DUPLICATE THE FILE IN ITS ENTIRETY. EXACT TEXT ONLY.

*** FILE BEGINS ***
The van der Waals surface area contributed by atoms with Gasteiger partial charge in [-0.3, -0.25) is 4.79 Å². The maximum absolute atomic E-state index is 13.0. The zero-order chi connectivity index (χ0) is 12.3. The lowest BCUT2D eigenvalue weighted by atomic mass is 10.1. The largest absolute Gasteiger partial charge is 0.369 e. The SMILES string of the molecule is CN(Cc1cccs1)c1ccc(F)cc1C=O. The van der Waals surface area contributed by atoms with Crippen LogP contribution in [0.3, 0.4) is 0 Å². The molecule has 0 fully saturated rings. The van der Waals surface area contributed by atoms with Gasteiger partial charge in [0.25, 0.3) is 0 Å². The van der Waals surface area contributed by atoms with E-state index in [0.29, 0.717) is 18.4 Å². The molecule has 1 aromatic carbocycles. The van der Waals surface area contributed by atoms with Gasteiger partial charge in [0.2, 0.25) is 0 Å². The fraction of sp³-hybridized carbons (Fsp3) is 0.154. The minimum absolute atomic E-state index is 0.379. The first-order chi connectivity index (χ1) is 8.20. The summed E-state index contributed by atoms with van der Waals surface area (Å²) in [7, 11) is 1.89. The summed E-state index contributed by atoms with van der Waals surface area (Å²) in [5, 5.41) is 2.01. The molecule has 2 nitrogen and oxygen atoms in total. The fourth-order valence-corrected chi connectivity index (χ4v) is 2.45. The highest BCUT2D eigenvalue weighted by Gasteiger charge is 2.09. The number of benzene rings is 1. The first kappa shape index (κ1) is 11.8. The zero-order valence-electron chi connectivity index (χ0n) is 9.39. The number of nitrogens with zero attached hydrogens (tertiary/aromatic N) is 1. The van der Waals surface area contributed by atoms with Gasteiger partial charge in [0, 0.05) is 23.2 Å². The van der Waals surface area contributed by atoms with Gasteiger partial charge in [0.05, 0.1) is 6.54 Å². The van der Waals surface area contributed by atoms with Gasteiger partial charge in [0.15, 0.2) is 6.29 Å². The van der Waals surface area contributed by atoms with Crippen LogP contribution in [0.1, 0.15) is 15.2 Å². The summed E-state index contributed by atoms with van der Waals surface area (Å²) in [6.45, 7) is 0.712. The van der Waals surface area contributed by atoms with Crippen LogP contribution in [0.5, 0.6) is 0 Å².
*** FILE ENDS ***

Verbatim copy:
The van der Waals surface area contributed by atoms with Gasteiger partial charge in [-0.3, -0.25) is 4.79 Å². The maximum absolute atomic E-state index is 13.0. The zero-order chi connectivity index (χ0) is 12.3. The lowest BCUT2D eigenvalue weighted by atomic mass is 10.1. The largest absolute Gasteiger partial charge is 0.369 e. The SMILES string of the molecule is CN(Cc1cccs1)c1ccc(F)cc1C=O. The van der Waals surface area contributed by atoms with Crippen LogP contribution in [0.3, 0.4) is 0 Å². The molecule has 0 fully saturated rings. The van der Waals surface area contributed by atoms with Gasteiger partial charge in [0.25, 0.3) is 0 Å². The van der Waals surface area contributed by atoms with E-state index in [0.29, 0.717) is 18.4 Å². The molecule has 1 aromatic carbocycles. The van der Waals surface area contributed by atoms with Gasteiger partial charge in [0.2, 0.25) is 0 Å². The fraction of sp³-hybridized carbons (Fsp3) is 0.154. The minimum absolute atomic E-state index is 0.379. The first-order chi connectivity index (χ1) is 8.20. The summed E-state index contributed by atoms with van der Waals surface area (Å²) in [7, 11) is 1.89. The summed E-state index contributed by atoms with van der Waals surface area (Å²) in [5, 5.41) is 2.01. The molecule has 2 nitrogen and oxygen atoms in total. The fourth-order valence-corrected chi connectivity index (χ4v) is 2.45. The highest BCUT2D eigenvalue weighted by Gasteiger charge is 2.09. The number of benzene rings is 1. The first kappa shape index (κ1) is 11.8. The zero-order valence-electron chi connectivity index (χ0n) is 9.39. The number of nitrogens with zero attached hydrogens (tertiary/aromatic N) is 1. The van der Waals surface area contributed by atoms with Gasteiger partial charge in [0, 0.05) is 23.2 Å². The van der Waals surface area contributed by atoms with Gasteiger partial charge in [0.05, 0.1) is 6.54 Å². The van der Waals surface area contributed by atoms with Gasteiger partial charge in [0.15, 0.2) is 6.29 Å². The van der Waals surface area contributed by atoms with Crippen LogP contribution in [0.1, 0.15) is 15.2 Å². The summed E-state index contributed by atoms with van der Waals surface area (Å²) in [6.45, 7) is 0.712. The van der Waals surface area contributed by atoms with Crippen LogP contribution in [0.5, 0.6) is 0 Å².